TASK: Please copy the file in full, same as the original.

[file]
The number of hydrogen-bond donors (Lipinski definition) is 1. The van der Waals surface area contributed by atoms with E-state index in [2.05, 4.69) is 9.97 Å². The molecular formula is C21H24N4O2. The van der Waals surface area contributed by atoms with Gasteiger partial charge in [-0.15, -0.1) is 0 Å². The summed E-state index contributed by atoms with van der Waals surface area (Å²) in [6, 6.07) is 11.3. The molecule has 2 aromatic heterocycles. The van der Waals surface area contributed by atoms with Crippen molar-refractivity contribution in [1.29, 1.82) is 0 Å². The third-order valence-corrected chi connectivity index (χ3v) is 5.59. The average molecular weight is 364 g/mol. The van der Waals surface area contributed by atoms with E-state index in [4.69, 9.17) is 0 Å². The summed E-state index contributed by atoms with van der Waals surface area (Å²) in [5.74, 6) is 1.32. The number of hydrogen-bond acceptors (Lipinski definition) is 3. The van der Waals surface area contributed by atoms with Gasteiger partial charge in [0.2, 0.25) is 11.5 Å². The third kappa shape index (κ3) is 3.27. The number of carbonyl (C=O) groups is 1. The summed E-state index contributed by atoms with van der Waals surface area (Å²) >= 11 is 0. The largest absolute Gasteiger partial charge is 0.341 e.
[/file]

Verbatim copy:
The number of hydrogen-bond donors (Lipinski definition) is 1. The van der Waals surface area contributed by atoms with E-state index in [2.05, 4.69) is 9.97 Å². The molecular formula is C21H24N4O2. The van der Waals surface area contributed by atoms with Gasteiger partial charge in [-0.15, -0.1) is 0 Å². The summed E-state index contributed by atoms with van der Waals surface area (Å²) in [6, 6.07) is 11.3. The molecule has 2 aromatic heterocycles. The van der Waals surface area contributed by atoms with Crippen molar-refractivity contribution in [1.29, 1.82) is 0 Å². The third-order valence-corrected chi connectivity index (χ3v) is 5.59. The average molecular weight is 364 g/mol. The van der Waals surface area contributed by atoms with E-state index in [4.69, 9.17) is 0 Å². The summed E-state index contributed by atoms with van der Waals surface area (Å²) in [5.74, 6) is 1.32. The number of hydrogen-bond acceptors (Lipinski definition) is 3. The van der Waals surface area contributed by atoms with Gasteiger partial charge in [0.2, 0.25) is 11.5 Å². The third kappa shape index (κ3) is 3.27. The number of carbonyl (C=O) groups is 1. The summed E-state index contributed by atoms with van der Waals surface area (Å²) >= 11 is 0. The largest absolute Gasteiger partial charge is 0.341 e.